Tuesday, April 7, 2015

How do you determine N, P, & K needs for your farm?

 This may seem like a very basic question, and you are probably thinking I've been doing this for years, I think I have this part of the equation figured out (or perhaps the more you've learned the less certain you are on this part). In either case, I encourage you to keep reading, because while I agree this topic is fundamental it is anything but basic.

When I think about this topic there are two concepts that immediately spring (season joke for those of you counting at home) to mind: mass balance & dose-response. You might have different names for them, but since I’m trained as an engineer I've had them ingrained in me. However, the important point isn't what we call them, but what they tell us and what they mean.

So what is the “mass balance” approach? In the mass balance approach we often use and equation like:
In – Out = Change in Storage

There are a few ways to conceptualize this, but to me the easiest analogy was always the haymow (if I grew up on a swine farm it might have been a gain bin, or if I was a small child growing up on the farm today perhaps I’d think of a commodity shed). For those of you not versed in hay making the haymow refers to that place where you store hay, particularly the upper part of the barn (alternatively called hay loft). So how does this analogy work? Well if “ins” are greater than “outs” we’d be accumulating more hay in the barn. This would happen every summer, we’d make hay and stack it in the barn. We’d still feed some hay every night, but thankfully we were making it at a faster rate than we were using it. Come winter time the opposite would occur, we’d be making zero hay (since the world was frozen and snow covered), but we’d still be feeding some to the cows every day. Clearly the goal was to build up a big enough surplus in the summer so that our supply would last us until the next in-flow event (harvest).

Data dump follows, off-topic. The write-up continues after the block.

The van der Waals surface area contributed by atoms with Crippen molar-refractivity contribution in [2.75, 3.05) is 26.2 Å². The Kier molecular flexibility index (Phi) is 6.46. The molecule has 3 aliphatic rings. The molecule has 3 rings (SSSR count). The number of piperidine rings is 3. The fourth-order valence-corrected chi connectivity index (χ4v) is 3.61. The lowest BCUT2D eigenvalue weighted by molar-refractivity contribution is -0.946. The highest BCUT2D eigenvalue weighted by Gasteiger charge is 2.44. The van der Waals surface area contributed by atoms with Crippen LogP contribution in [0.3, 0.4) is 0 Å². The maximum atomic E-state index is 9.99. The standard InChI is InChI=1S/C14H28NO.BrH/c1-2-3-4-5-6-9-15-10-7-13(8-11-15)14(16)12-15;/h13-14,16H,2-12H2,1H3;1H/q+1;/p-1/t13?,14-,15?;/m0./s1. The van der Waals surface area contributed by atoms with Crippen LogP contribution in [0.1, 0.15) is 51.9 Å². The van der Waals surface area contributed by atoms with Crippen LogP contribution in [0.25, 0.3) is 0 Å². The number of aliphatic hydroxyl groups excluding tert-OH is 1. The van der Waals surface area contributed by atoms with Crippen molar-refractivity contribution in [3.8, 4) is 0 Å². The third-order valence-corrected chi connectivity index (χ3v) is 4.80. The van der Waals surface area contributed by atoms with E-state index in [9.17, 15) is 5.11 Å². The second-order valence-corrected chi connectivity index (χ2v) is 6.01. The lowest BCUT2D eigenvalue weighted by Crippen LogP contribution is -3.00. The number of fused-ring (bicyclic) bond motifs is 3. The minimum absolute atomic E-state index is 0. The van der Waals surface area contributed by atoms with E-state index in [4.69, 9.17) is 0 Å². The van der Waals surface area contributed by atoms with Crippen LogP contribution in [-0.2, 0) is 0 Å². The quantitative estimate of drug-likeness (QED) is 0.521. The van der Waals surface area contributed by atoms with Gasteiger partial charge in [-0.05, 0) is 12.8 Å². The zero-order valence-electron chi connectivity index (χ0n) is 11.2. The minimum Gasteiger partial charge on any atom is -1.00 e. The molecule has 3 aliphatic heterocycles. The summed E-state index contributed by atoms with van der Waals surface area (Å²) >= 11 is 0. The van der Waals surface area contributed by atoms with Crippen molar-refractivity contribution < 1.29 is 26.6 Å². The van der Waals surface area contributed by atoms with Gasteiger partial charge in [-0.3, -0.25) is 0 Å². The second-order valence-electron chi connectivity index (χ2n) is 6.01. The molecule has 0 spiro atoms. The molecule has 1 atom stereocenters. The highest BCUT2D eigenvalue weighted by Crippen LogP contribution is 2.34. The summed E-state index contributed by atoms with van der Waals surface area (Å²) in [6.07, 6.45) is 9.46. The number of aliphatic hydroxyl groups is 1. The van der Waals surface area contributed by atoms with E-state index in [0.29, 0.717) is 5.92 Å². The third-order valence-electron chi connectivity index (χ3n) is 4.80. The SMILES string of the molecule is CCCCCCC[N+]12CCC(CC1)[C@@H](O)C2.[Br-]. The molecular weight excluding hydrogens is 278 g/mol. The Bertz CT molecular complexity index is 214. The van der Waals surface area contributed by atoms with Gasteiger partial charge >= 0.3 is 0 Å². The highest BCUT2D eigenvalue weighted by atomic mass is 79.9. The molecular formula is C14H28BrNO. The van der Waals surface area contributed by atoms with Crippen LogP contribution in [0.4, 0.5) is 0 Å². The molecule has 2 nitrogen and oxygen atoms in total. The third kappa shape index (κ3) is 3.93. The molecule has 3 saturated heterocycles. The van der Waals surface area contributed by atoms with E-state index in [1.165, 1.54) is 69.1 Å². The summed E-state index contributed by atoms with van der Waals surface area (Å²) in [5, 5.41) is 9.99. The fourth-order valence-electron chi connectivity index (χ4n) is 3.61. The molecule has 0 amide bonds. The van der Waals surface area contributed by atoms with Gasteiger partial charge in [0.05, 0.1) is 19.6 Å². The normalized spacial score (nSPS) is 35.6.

So, what’s the analogy to this in nutrient management? I’m going to talk about it from the perspective of phosphorus, but it would work for any other nutrient as well. So in our hay example I used the “mow” as the place where we might have a change in storage, in the our agricultural system this will be our field, specifically from just above the soil surface to the depth our crop roots (I tend to picture about 4 feet deep, but it depends on the crop – Christmas trees root vastly differently than corn, just like alfalfa might root drastically different than soybean). We also have ins and outs, i.e., phosphorus is added to and removed from our field. Additions of phosphorus could include adding manure an putting on commercial phosphorus fertilizers (MAP, DAP, triple phosphate). Outs are things like the removal of phosphorus in the grain and crop residues we harvest, the loss of soil particles and attached phosphorus with erosion, or any dissolved phosphorus that flows from the field in surface runoff (this could also include phosphorus that moves vertically below the root zone of our crop as water leaches through the soil, but usually this is a really small amount in Iowa. A common management strategy would then be to try to balance the inflows and outflows of phosphorus from our field so that our soil stays like it was. That is we keep our inputs and outputs in balance so that we are neither gaining or losing phosphorus and hopefully our soil productivity remains the same.